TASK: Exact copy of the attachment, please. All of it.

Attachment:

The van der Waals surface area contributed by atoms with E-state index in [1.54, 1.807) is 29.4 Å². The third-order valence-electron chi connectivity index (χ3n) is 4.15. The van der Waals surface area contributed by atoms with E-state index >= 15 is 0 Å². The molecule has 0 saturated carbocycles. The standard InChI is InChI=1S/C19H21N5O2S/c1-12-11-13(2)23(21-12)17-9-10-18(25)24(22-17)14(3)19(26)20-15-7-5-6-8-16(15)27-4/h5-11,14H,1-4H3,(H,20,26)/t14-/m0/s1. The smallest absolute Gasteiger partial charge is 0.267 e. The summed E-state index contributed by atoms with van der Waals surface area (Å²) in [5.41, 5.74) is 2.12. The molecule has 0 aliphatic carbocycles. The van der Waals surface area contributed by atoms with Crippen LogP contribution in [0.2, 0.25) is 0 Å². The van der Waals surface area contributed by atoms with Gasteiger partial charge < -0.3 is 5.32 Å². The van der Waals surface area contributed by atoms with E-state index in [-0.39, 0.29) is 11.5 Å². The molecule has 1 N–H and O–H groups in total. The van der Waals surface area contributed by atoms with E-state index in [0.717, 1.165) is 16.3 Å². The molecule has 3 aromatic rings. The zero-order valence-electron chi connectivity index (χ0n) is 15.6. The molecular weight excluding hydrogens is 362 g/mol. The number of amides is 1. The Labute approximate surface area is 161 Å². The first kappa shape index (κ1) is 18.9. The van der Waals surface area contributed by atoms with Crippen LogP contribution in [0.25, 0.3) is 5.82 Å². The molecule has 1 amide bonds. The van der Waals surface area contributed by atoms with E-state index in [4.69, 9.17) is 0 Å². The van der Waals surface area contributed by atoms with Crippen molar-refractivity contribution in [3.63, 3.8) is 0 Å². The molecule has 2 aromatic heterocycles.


The van der Waals surface area contributed by atoms with E-state index in [1.54, 1.807) is 29.4 Å². The third-order valence-electron chi connectivity index (χ3n) is 4.15. The van der Waals surface area contributed by atoms with E-state index >= 15 is 0 Å². The molecule has 0 saturated carbocycles. The standard InChI is InChI=1S/C19H21N5O2S/c1-12-11-13(2)23(21-12)17-9-10-18(25)24(22-17)14(3)19(26)20-15-7-5-6-8-16(15)27-4/h5-11,14H,1-4H3,(H,20,26)/t14-/m0/s1. The smallest absolute Gasteiger partial charge is 0.267 e. The summed E-state index contributed by atoms with van der Waals surface area (Å²) in [5.41, 5.74) is 2.12. The molecule has 0 aliphatic carbocycles. The van der Waals surface area contributed by atoms with Crippen LogP contribution in [0.2, 0.25) is 0 Å². The van der Waals surface area contributed by atoms with Gasteiger partial charge < -0.3 is 5.32 Å². The van der Waals surface area contributed by atoms with E-state index in [-0.39, 0.29) is 11.5 Å². The molecule has 1 N–H and O–H groups in total. The van der Waals surface area contributed by atoms with E-state index in [0.717, 1.165) is 16.3 Å². The molecule has 3 aromatic rings. The zero-order valence-electron chi connectivity index (χ0n) is 15.6. The molecular weight excluding hydrogens is 362 g/mol. The number of amides is 1. The Labute approximate surface area is 161 Å². The first kappa shape index (κ1) is 18.9. The van der Waals surface area contributed by atoms with Crippen LogP contribution in [0.25, 0.3) is 5.82 Å². The molecule has 1 amide bonds. The van der Waals surface area contributed by atoms with E-state index in [4.69, 9.17) is 0 Å². The van der Waals surface area contributed by atoms with Crippen molar-refractivity contribution in [3.63, 3.8) is 0 Å². The molecule has 2 aromatic heterocycles.